Maybe it is too much to ask. Maybe it is a wrong thing to ask for in the first place. Most of the great ideas are there way before the mainstream recognizes them. Perhaps they are dismissed or even points of derision in the early stages. A motorized carriage…who would ever use such a thing. A TV channel that shows 24/7 sports. No way that would work. And so forth…
Some folks are out there doing it with music too. You see it every so often. And usually people hate it. Or ignore it. Until they love it.
Recently, I finished Randy Travis’ autobiography. He was rejected by every single place in Nashville, some two or three times. He was told he was “too country.” Yet he persisted. And he turned that into becoming one of the greatest country music acts the world has ever known. His biggest hit, “On The Other Hand” was released as a single…and bombed. Yet upon its re-release, it soared to number 1.
But somewhere a loyal group of folks likely trudged to the Nashville Palace to hear the singing short order cook known then as Randy Traywick come out and sing his old style country songs. Those handful of people knew it before anyone else. And to some degree they deserve at least some credit for the eventual success of the artist himself. Because without that grassroots support, who knows how the rest of history would be.
Today we do the same with artists like Sturgill Simpson or Chris Stapleton or most recently Tyler Childers.
I remember years and years ago a friend gave me a CD of an alt-bluegrass band with a distinctly different lead singer. It was The Steel Drivers. The lead was Christ Stapleton. I loved those songs. “Heaven Sent” and “Drinking Dark Whiskey” and so many more.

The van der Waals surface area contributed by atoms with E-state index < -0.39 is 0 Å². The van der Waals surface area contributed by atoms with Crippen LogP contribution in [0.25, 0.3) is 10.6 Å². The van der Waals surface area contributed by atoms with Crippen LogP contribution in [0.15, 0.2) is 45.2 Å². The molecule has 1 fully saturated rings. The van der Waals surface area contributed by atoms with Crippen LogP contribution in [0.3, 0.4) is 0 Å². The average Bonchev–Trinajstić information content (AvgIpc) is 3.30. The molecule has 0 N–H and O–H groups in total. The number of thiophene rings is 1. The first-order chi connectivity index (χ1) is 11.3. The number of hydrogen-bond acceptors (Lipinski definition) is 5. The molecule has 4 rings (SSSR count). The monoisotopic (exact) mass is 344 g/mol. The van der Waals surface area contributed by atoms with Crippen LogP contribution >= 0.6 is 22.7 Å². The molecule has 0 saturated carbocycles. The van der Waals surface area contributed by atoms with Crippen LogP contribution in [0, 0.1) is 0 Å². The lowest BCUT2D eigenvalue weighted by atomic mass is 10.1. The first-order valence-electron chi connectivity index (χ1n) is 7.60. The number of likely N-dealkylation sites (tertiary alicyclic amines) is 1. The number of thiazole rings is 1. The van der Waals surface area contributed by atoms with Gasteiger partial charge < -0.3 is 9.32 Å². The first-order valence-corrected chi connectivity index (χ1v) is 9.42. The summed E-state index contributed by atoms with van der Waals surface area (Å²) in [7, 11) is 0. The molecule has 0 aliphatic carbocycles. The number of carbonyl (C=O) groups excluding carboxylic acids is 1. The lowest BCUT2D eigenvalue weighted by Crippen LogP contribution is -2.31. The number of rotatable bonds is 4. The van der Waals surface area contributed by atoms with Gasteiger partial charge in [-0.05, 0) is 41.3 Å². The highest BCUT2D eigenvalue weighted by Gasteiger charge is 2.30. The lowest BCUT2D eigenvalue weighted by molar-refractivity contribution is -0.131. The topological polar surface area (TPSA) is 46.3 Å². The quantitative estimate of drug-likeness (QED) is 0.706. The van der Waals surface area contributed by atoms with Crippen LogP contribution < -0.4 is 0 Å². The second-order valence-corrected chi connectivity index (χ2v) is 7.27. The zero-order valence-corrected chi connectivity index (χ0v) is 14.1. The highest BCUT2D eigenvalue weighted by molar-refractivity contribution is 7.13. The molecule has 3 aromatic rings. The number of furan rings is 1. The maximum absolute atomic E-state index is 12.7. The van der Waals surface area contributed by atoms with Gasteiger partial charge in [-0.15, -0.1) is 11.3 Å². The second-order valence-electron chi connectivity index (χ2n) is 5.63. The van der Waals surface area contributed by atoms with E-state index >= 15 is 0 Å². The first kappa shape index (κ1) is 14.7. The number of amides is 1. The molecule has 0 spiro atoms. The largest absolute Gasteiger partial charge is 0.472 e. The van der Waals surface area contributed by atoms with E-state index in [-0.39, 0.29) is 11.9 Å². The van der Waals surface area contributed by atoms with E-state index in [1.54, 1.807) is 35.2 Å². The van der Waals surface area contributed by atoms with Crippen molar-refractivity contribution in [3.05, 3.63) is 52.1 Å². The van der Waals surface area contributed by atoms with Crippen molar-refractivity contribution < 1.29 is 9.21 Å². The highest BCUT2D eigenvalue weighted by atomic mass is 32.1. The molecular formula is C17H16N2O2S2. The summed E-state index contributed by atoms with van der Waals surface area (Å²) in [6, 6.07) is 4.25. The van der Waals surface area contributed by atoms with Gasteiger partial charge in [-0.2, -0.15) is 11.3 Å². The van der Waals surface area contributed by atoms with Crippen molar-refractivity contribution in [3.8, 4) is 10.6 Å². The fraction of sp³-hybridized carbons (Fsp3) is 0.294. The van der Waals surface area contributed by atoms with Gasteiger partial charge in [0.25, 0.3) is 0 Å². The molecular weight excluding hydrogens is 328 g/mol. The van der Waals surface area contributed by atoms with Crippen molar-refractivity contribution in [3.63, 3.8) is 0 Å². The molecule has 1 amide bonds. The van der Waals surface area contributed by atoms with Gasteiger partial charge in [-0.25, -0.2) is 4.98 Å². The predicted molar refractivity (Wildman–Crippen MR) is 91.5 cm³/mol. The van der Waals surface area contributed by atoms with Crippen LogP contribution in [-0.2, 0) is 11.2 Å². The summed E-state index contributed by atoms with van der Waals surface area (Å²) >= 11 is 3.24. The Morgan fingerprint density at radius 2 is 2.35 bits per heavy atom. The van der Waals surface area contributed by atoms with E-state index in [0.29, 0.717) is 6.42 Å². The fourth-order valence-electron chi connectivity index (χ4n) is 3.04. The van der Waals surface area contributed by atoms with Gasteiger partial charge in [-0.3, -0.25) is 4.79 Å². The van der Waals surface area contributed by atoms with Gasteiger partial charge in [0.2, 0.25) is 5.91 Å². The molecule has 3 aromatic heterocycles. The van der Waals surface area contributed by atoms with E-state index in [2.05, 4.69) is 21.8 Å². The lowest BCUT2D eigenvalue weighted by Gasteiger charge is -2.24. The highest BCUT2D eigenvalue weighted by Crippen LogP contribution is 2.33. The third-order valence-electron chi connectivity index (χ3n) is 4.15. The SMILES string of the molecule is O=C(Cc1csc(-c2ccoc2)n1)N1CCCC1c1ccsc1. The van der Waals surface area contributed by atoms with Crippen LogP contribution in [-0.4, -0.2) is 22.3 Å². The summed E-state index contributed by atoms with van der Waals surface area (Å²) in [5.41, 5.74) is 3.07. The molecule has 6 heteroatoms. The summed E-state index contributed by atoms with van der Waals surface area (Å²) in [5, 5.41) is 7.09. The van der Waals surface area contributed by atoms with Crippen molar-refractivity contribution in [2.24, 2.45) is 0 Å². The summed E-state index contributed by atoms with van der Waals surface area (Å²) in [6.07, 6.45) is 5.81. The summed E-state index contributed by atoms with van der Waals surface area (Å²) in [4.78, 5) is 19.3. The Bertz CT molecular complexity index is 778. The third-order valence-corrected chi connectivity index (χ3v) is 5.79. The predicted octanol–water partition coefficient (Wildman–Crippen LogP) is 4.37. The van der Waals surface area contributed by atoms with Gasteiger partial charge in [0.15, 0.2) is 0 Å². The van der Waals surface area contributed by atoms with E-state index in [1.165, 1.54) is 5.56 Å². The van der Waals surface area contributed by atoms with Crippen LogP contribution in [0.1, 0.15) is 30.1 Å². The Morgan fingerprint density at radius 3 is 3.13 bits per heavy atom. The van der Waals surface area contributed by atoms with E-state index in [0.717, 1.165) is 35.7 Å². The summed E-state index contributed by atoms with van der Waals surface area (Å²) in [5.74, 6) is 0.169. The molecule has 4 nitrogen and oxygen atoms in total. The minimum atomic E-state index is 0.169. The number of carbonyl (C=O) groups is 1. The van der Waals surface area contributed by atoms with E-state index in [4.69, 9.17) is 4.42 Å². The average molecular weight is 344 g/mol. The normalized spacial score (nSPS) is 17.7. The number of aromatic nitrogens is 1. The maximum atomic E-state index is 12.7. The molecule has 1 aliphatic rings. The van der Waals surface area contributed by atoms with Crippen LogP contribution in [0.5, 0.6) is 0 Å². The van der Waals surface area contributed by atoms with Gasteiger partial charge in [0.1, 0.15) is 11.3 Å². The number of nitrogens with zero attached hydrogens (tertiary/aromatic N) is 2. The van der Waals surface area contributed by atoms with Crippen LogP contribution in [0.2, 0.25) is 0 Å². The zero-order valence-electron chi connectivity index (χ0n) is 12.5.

Then a long time later somebody let me in on this ‘new’ country artist who had apparently redone “Tennessee Whiskey”. It was Stapleton…
I know it is wrong of me, but this stuff irks me something fierce. Not that Stapleton became a star or that more folks cane to know him. But that they thought they had found him and were giving him to me when I had known him all along.
My KY Sports Guy co-host TheStocktony has written extensively about Tyler Childers and has been trumpeting his sound for a while now.
But yesterday after a local festival my TL was filled with folks discovering…Tyler Childers.
It is a good thing I guess. The point of a musician is to build a fan base and Childers is doing so daily. But it still feels a bit disconcerting when I think of the handful of folks who were on his bandwagon all along. The 15-20 or so brave souls that started following him in some dim lit bar where half the folks weren’t paying one darn bit of attention to the red haired no name singing on the barren stage, just him and his guitar.
Those folks deserve something. Maybe praise, maybe recognition. And also maybe a little bit of space to come to grips with the fact that the guy they sat just a few feet from and sang all the words to his songs while some stared at both them and the singer…that guy is now a star. And the space will now become crowded with folks who love the sound of “Peace of Mind” but have no earthly idea what the song is really about or what it sounded like originally.
Oh well, what once was a peaceful country lot is now a local Wal-Mart. And so it goes…maybe the guy who found the land first is richer for the inhabitance of it. Maybe…